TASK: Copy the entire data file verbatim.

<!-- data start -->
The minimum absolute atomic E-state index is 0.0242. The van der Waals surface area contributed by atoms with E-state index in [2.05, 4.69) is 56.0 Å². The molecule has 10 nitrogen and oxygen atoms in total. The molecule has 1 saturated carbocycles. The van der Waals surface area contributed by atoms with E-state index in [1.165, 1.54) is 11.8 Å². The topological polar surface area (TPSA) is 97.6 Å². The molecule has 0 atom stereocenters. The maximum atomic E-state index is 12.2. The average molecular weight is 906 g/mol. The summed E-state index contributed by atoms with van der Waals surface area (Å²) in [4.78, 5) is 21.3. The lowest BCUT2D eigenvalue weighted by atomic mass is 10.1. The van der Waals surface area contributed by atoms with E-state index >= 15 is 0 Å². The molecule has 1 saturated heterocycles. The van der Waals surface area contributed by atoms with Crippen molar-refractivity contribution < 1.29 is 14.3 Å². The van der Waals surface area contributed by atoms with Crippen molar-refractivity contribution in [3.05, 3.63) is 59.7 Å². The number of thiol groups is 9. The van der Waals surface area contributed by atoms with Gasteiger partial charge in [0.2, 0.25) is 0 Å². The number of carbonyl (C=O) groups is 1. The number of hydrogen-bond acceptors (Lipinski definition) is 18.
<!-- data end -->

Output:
The minimum absolute atomic E-state index is 0.0242. The van der Waals surface area contributed by atoms with E-state index in [2.05, 4.69) is 56.0 Å². The molecule has 10 nitrogen and oxygen atoms in total. The molecule has 1 saturated carbocycles. The van der Waals surface area contributed by atoms with E-state index in [1.165, 1.54) is 11.8 Å². The topological polar surface area (TPSA) is 97.6 Å². The molecule has 0 atom stereocenters. The maximum atomic E-state index is 12.2. The average molecular weight is 906 g/mol. The summed E-state index contributed by atoms with van der Waals surface area (Å²) in [4.78, 5) is 21.3. The lowest BCUT2D eigenvalue weighted by atomic mass is 10.1. The van der Waals surface area contributed by atoms with E-state index >= 15 is 0 Å². The molecule has 1 saturated heterocycles. The van der Waals surface area contributed by atoms with Crippen molar-refractivity contribution < 1.29 is 14.3 Å². The van der Waals surface area contributed by atoms with Crippen molar-refractivity contribution in [3.05, 3.63) is 59.7 Å². The number of thiol groups is 9. The van der Waals surface area contributed by atoms with Gasteiger partial charge in [0.2, 0.25) is 0 Å². The number of carbonyl (C=O) groups is 1. The number of hydrogen-bond acceptors (Lipinski definition) is 18.